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The purpose of this study is to determine whether an electronic order template for basal-bolus insulin will improve mean blood glucose in hospitalized general medical patients with poorly controlled type 2 diabetes.
The study randomly assigned internal medicine residents to use an electronic insulin order template plus basal-bolus ordering education versus education only. For all patients with uncontrolled type 2 diabetes treated by these physicians, mean blood glucose, rate of hypoglycemia, and rate of sliding scale insulin use were measured.
Allocation: Randomized, Control: Active Control, Endpoint Classification: Safety/Efficacy Study, Intervention Model: Parallel Assignment, Masking: Open Label, Primary Purpose: Treatment
Type 2 Diabetes Mellitus
Massachusetts General Hospital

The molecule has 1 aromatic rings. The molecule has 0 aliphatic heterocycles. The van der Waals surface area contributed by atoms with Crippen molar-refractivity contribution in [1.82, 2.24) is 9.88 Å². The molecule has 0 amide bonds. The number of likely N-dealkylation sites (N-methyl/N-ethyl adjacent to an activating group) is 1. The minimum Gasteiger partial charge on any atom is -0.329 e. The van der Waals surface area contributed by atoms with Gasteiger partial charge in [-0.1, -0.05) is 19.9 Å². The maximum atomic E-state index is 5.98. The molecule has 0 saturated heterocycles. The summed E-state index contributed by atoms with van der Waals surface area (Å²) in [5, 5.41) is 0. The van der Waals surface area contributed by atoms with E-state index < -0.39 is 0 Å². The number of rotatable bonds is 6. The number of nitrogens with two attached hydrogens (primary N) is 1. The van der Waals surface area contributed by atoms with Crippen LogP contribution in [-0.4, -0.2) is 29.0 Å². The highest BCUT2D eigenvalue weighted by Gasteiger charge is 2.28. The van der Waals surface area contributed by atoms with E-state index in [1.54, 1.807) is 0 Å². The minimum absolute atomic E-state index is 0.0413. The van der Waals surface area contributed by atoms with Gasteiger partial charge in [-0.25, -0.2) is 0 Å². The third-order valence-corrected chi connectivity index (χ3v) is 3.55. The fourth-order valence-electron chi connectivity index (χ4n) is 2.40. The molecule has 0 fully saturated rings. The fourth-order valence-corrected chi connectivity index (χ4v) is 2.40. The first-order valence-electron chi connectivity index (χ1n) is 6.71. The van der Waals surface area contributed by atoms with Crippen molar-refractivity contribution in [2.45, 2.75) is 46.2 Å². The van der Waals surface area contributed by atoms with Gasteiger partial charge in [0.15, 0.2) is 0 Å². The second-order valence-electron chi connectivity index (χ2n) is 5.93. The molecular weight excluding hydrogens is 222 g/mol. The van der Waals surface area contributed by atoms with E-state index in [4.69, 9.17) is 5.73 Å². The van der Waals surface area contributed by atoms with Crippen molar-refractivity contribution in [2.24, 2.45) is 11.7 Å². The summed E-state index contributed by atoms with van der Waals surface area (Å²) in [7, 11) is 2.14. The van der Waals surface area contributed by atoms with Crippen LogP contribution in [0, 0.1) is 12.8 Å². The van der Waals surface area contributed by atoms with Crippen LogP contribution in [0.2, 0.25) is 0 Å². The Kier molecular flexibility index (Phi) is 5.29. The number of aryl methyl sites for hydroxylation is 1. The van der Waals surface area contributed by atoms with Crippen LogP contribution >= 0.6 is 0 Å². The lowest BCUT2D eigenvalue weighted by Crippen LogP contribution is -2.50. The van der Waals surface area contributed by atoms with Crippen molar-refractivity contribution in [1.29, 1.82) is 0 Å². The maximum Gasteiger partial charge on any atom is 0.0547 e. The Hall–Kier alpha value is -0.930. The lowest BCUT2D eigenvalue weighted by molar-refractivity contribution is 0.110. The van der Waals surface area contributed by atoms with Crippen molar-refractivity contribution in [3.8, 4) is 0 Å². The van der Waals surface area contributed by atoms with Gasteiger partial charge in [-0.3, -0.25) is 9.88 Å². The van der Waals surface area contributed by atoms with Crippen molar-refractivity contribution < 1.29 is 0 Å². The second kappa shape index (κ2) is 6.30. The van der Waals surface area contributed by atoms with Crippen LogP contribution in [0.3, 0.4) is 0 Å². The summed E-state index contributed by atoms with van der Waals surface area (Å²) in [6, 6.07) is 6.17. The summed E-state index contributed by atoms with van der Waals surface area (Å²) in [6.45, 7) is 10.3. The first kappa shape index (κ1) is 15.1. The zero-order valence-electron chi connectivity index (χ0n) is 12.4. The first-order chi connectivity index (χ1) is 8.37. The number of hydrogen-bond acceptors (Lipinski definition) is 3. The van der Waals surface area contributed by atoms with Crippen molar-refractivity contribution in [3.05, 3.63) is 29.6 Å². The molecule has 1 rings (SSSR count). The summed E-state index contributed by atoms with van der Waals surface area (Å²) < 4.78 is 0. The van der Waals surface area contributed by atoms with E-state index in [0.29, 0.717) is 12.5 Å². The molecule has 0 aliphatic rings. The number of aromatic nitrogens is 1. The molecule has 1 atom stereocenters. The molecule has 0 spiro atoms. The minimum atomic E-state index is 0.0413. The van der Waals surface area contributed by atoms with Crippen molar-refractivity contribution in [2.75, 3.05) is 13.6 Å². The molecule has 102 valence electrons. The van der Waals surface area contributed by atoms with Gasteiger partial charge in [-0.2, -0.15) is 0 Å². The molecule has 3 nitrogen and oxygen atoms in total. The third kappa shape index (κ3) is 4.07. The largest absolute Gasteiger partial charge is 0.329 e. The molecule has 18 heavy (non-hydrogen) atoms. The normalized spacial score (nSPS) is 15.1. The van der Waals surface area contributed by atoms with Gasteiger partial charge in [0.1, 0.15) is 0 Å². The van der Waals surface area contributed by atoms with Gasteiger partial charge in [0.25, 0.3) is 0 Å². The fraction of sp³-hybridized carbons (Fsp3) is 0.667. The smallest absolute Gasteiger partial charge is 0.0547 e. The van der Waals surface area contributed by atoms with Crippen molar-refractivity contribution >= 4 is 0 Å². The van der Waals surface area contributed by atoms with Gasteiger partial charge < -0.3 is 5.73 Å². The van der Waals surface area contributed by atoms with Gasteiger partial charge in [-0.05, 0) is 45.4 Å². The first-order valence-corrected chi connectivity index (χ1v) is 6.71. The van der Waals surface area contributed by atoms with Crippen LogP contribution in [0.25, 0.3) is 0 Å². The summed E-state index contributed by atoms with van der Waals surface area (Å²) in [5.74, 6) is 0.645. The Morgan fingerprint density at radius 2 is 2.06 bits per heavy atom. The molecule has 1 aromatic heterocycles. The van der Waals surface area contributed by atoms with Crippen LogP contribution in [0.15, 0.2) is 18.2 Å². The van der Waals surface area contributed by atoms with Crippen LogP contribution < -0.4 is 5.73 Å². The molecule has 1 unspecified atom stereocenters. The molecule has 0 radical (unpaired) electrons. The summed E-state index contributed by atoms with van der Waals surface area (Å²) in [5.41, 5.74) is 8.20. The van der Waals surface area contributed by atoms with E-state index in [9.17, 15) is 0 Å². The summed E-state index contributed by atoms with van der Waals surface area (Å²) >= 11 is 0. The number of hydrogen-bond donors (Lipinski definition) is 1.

Massachusetts General Hospital
Published on BioPortfolio: 2014-08-27T03:13:26-0400
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A subclass of DIABETES MELLITUS that is not INSULIN-responsive or dependent (NIDDM). It is characterized initially by INSULIN RESISTANCE and HYPERINSULINEMIA; and eventually by GLUCOSE INTOLERANCE; HYPERGLYCEMIA; and overt diabetes. Type II diabetes mellitus is no longer considered a disease exclusively found in adults. Patients seldom develop KETOSIS but often exhibit OBESITY.
The time period before the development of symptomatic diabetes. For example, certain risk factors can be observed in subjects who subsequently develop INSULIN RESISTANCE as in type 2 diabetes (DIABETES MELLITUS, TYPE 2).
Urination of a large volume of urine with an increase in urinary frequency, commonly seen in diabetes (DIABETES MELLITUS; DIABETES INSIPIDUS).
A subtype of DIABETES MELLITUS that is characterized by INSULIN deficiency. It is manifested by the sudden onset of severe HYPERGLYCEMIA, rapid progression to DIABETIC KETOACIDOSIS, and DEATH unless treated with insulin. The disease may occur at any age, but is most common in childhood or adolescence.
Diabetes mellitus induced experimentally by administration of various diabetogenic agents or by PANCREATECTOMY.